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Tuesday, August 19, 2014

Gov. Hassan joins Market Basket negotiations; seafood vendor makes a public break with the company

NASHUA – New Hampshire Gov. Maggie Hassan met Sunday with Arthur T. Demoulas, Arthur S. Demoulas and other stakeholders from the Market Basket grocery chain, taking her most direct role to date in the ongoing negotiations over the future of the supermarket company.

Hassan joined Massachusetts Gov. Deval Patrick in Springfield, Mass., to try to broker an agreement between shareholders allied with the two rival factions of the Demoulas family. ...

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NASHUA – New Hampshire Gov. Maggie Hassan met Sunday with Arthur T. Demoulas, Arthur S. Demoulas and other stakeholders from the Market Basket grocery chain, taking her most direct role to date in the ongoing negotiations over the future of the supermarket company.

Hassan joined Massachusetts Gov. Deval Patrick in Springfield, Mass., to try to broker an agreement between shareholders allied with the two rival factions of the Demoulas family.

“The parties have made real progress on the terms of the sale and operating control of the company, and the governors are encouraged that a resolution may be within reach,” Patrick’s press secretary, Heather Nichols, wrote in a statement released Monday.

Arthur T. Demoulas is spearheading a bid to buy-out the 50.5 percent of shares in the company controlled by his cousin. While both sides appear to agree on a sale price, they remained divided over the terms of the deal.

Market Basket employees launched a series of ongoing protests against the company’s new leadership last month after Arthur T. Demoulas was ousted as the head of the company, calling for the expelled CEO and his leadership team to be reinstated. Joining the two governors in Springfield Sunday were representatives affiliated with both Demoulas cousins, as well as Demoulas Supermarkets Board of Directors Chairman Keith O. Cowan and Tina Albright, who was representing one of the so-called “Class A shareholders” allied with Arthur S. Demoulas.

“This is a private business dispute, but the Governor is hopeful that the leaders at Market Basket will come together and reach a constructive resolution that keeps their workers employed and reduces the impact on consumers and other affected businesses,” Hassan spokesman William Hinkle said in a statement.

While the turmoil is taking a toll on Market Basket’s bottom line, it also has impacted the company’s suppliers.

On Monday, the owners of Boston Sword & Tuna, a seafood and shellfish supplier, announced they will no longer do business with Market Basket’s current management.

Founded in 2003 and headquartered in Boston, the company provides salmon, cod, haddock, scallops, swordfish and tuna to markets around New England.

In a message posted on Facebook, a representative of Boston Sword & Tuna said the company was suffering from the loss of income it would normally receive buying 25,000 to 30,000 pounds of fish for Market Basket. It also has struggled to find buyers for an extra 25,000 pounds of farmed salmon that can no longer be shipped to Market Basket stores.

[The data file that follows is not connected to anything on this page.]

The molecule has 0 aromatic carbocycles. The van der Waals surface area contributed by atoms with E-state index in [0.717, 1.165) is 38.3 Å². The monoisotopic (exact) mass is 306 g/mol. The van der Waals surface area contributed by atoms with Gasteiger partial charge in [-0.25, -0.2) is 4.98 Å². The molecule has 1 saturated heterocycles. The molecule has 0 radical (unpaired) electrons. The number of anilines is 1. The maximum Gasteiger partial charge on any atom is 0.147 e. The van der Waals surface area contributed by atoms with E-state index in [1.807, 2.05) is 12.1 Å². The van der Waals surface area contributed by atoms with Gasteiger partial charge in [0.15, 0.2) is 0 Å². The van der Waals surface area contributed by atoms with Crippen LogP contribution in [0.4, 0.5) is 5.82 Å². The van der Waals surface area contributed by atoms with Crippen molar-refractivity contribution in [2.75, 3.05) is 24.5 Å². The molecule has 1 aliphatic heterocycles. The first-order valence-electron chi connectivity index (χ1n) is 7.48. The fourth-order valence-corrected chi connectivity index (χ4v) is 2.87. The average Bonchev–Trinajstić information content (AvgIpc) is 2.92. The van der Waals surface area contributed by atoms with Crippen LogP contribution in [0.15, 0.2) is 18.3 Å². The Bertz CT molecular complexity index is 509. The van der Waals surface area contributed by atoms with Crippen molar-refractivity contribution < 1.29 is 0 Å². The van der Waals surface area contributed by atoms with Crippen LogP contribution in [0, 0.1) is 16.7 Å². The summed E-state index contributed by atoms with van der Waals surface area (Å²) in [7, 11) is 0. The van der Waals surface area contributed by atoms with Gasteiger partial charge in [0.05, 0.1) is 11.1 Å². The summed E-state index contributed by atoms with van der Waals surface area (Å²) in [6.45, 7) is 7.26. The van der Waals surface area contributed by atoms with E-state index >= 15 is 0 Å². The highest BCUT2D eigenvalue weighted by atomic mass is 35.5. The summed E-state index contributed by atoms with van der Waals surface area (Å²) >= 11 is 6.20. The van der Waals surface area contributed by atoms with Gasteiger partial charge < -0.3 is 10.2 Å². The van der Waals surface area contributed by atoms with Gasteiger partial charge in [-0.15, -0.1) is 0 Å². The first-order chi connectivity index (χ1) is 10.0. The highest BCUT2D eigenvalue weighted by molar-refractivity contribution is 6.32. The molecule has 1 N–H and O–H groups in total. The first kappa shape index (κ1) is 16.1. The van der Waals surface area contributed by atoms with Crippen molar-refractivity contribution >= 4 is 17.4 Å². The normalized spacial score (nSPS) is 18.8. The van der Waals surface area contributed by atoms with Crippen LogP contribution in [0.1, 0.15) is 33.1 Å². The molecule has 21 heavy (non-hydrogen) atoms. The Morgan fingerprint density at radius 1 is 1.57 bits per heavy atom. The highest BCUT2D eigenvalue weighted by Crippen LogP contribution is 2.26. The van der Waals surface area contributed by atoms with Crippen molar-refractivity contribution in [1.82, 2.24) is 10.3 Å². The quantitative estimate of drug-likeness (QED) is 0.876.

“We were forced to significantly discount the fish to sell it,” reads a message from the company. “Between that and the loss of wild seafood sales, we were looking at the possibility of layoffs of up to a dozen or more employees.”

Market Basket agreed to compensate the company for a portion of its weekly losses, and to repay outstanding contract costs, according to Boston Sword & Tuna. In the weeks that followed, the company had trouble reaching Market Basket management, according to the Facebook message, and on two separate occasions, after orders were placed, the company was overpaid by thousands of dollars.

The second time, a check carried to the company by a Market Basket security officer was made out for $415,000 more than the company was owed, according to the Facebook message.

The sizable error left Boston Sword & Tuna’s owners suspecting that Market Basket’s majority shareholders were calling the shots behind Market Basket’s business decisions, and that their aim was to sink the company before turning it back over to Arthur T. Demoulas, selling him “a pile of smoking rubble.”

“Going public with these facts has been a very difficult decision for us. We have enjoyed a business relationship with Market Basket, its former owners and buyers, which many in business never get to experience. We think the time has nearly run out for saving this great institution and all those who depend on it,” the message reads.

Gov. Hassan was among the first high-ranking politicians to address the grocery store feud after it erupted last month. She called on the company’s executives to listen to employees, saying New Hampshire consumers have benefitted from the strong bond Market Basket formed with its workers through “fair treatment, support and respect” in the past.

Hassan made a second public statement in early August, soon after Market Basket notified its legion of part-time employees that they would no longer be scheduled for work.

With the change affecting some 8,000 New Hampshire employees, Hassan called the cutbacks “incredibly troubling” and urged workers to apply for jobless benefits.

Jim Haddadin can be reached at 594-6589 or jhaddadin@nashua
telegraph.com. Also, follow Haddadin on Twitter (@Telegraph_JimH).